comparing signed and unsigned integers

Discussion in 'C Programming' started by Joe Van Dyk, Jun 23, 2006.

  1. Joe Van Dyk

    Joe Van Dyk Guest

    What bad things could happen if I compare signed and unsigned integers?
    (is that even valid C?)

    Thanks,
    Joe
     
    Joe Van Dyk, Jun 23, 2006
    #1
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  2. Joe Van Dyk

    Eric Sosman Guest

    Joe Van Dyk wrote:

    > What bad things could happen if I compare signed and unsigned integers?
    > (is that even valid C?)


    Second question first: Yes, it is valid. The operands are
    subject to the "usual arithmetic conversions" (6.3.1.8), which
    reconcile them to a common type. The comparison is then carried
    out in that common type.

    First question second: The usual arithmetic conversions may
    result in a type that is surprising to the novice, changing the
    "obvious" meaning of the expression:

    int i = -1;
    unsigned int u = i + 1;
    if (u > i) ...

    Clearly, u is initialized to a value greater than that of i:
    after all, i is negative and u is zero, so u must be greater
    than i, right? Not so, Grasshopper: after the "usual arithmetic
    conversions" (which in this case convert both operands to
    unsigned int), the converted i will be UINT_MAX, much *larger*
    than u. If you don't understand what's happening, the result
    might be a "bad thing."

    --
    Eric Sosman
    lid
     
    Eric Sosman, Jun 23, 2006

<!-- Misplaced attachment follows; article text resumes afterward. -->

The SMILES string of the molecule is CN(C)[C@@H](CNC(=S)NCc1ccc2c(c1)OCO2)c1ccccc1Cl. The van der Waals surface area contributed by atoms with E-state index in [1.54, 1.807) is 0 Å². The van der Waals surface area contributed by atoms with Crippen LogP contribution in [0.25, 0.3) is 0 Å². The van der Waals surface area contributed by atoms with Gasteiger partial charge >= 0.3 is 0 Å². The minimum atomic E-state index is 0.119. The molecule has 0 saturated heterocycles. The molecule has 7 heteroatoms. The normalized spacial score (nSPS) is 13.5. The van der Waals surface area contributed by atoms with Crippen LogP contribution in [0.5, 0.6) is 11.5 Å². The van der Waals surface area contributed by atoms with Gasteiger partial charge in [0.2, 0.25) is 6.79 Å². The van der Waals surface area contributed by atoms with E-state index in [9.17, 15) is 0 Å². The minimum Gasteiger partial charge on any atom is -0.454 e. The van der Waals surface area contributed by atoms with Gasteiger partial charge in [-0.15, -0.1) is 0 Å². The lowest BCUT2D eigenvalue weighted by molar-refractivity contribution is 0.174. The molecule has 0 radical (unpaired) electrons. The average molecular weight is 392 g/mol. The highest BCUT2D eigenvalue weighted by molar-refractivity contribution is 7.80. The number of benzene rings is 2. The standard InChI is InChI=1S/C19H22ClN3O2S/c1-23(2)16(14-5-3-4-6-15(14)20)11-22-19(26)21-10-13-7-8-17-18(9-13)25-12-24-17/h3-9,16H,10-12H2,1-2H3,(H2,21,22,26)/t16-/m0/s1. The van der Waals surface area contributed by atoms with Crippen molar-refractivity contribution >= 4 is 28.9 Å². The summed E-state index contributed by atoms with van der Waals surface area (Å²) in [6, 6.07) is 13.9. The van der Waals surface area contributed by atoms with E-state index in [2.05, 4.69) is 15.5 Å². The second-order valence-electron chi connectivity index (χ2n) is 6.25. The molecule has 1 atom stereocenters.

#2
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  3. Joe Van Dyk

    Joe Wright Guest

    Joe Van Dyk wrote:
    > What bad things could happen if I compare signed and unsigned integers?
    > (is that even valid C?)
    >
    > Thanks,
    > Joe


    Besides nasal demons? :)

    First, why would you mix signed and unsigned int values for comparison?

    These are two different animals and generally shouldn't be compared.

    But if you must, check the int for < 0. If negative, there's your answer
    because unsigned is >= 0 by definition.

    Now, if the int is positive, cast it to unsigned and do the comparison.

    --
    Joe Wright
    "Everything should be made as simple as possible, but not simpler."
    --- Albert Einstein ---
     
    Joe Wright, Jun 25, 2006
    #3
  4. Joe Van Dyk

    Tom St Denis Guest

    Joe Wright wrote:
    > Joe Van Dyk wrote:
    > > What bad things could happen if I compare signed and unsigned integers?
    > > (is that even valid C?)
    > >
    > > Thanks,
    > > Joe

    >
    > Besides nasal demons? :)
    >
    > First, why would you mix signed and unsigned int values for comparison?
    >
    > These are two different animals and generally shouldn't be compared.
    >
    > But if you must, check the int for < 0. If negative, there's your answer
    > because unsigned is >= 0 by definition.
    >
    > Now, if the int is positive, cast it to unsigned and do the comparison.


    My usual solution is to actually review the code. If I know the value
    never has to be tested for >= 0 [e.g. decrementing loop] or negative I
    convert it to unsigned locally.

    Otherwise, I look at the values and use good common sense... e.,g.

    int x;
    unsigned char myarray[100];
    for (x = 0; x < sizeof(myarray); x++) { myarray[x] = 0; }

    That will generate the diagnostic with GCC. The fix I use (if I can't
    move x to unsigned) is to just realize that myarray is less than the
    minimum size for an int and cast the sizeof. e.g.

    for (x = 0; x < (int)sizeof(myarray); x++) { ... }

    I don't do the cast to "fix" the code, it's just my way of
    acknowledging the diagnostic and signalling to myself that I've
    addressed the issue.

    Tom
     
    Tom St Denis, Jun 25, 2006
    #4
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